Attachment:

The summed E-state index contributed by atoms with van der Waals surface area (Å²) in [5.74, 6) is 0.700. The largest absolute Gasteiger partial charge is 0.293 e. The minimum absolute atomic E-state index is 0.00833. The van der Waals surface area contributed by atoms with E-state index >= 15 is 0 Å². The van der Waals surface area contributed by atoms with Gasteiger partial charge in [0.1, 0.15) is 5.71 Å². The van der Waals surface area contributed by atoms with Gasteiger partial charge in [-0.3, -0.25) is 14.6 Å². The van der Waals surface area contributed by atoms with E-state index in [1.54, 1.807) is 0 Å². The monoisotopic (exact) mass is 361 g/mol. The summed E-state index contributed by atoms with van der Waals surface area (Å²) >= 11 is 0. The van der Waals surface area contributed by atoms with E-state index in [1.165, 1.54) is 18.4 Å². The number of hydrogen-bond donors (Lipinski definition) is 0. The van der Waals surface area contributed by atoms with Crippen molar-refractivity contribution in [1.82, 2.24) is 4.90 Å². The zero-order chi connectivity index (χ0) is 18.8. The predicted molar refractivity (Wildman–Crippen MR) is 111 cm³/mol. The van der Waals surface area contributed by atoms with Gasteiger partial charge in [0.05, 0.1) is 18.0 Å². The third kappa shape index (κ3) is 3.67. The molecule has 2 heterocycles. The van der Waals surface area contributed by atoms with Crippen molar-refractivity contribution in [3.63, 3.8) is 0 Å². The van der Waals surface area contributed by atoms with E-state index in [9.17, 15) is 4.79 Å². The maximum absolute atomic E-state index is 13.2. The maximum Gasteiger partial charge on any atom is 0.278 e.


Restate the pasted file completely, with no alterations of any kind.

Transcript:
The summed E-state index contributed by atoms with van der Waals surface area (Å²) in [5.74, 6) is 0.700. The largest absolute Gasteiger partial charge is 0.293 e. The minimum absolute atomic E-state index is 0.00833. The van der Waals surface area contributed by atoms with E-state index >= 15 is 0 Å². The van der Waals surface area contributed by atoms with Gasteiger partial charge in [0.1, 0.15) is 5.71 Å². The van der Waals surface area contributed by atoms with Gasteiger partial charge in [-0.3, -0.25) is 14.6 Å². The van der Waals surface area contributed by atoms with E-state index in [1.54, 1.807) is 0 Å². The monoisotopic (exact) mass is 361 g/mol. The summed E-state index contributed by atoms with van der Waals surface area (Å²) >= 11 is 0. The van der Waals surface area contributed by atoms with E-state index in [1.165, 1.54) is 18.4 Å². The number of hydrogen-bond donors (Lipinski definition) is 0. The van der Waals surface area contributed by atoms with Crippen molar-refractivity contribution in [1.82, 2.24) is 4.90 Å². The zero-order chi connectivity index (χ0) is 18.8. The predicted molar refractivity (Wildman–Crippen MR) is 111 cm³/mol. The van der Waals surface area contributed by atoms with Gasteiger partial charge in [0.05, 0.1) is 18.0 Å². The third kappa shape index (κ3) is 3.67. The molecule has 2 heterocycles. The van der Waals surface area contributed by atoms with Crippen molar-refractivity contribution in [3.63, 3.8) is 0 Å². The van der Waals surface area contributed by atoms with E-state index in [9.17, 15) is 4.79 Å². The maximum absolute atomic E-state index is 13.2. The maximum Gasteiger partial charge on any atom is 0.278 e.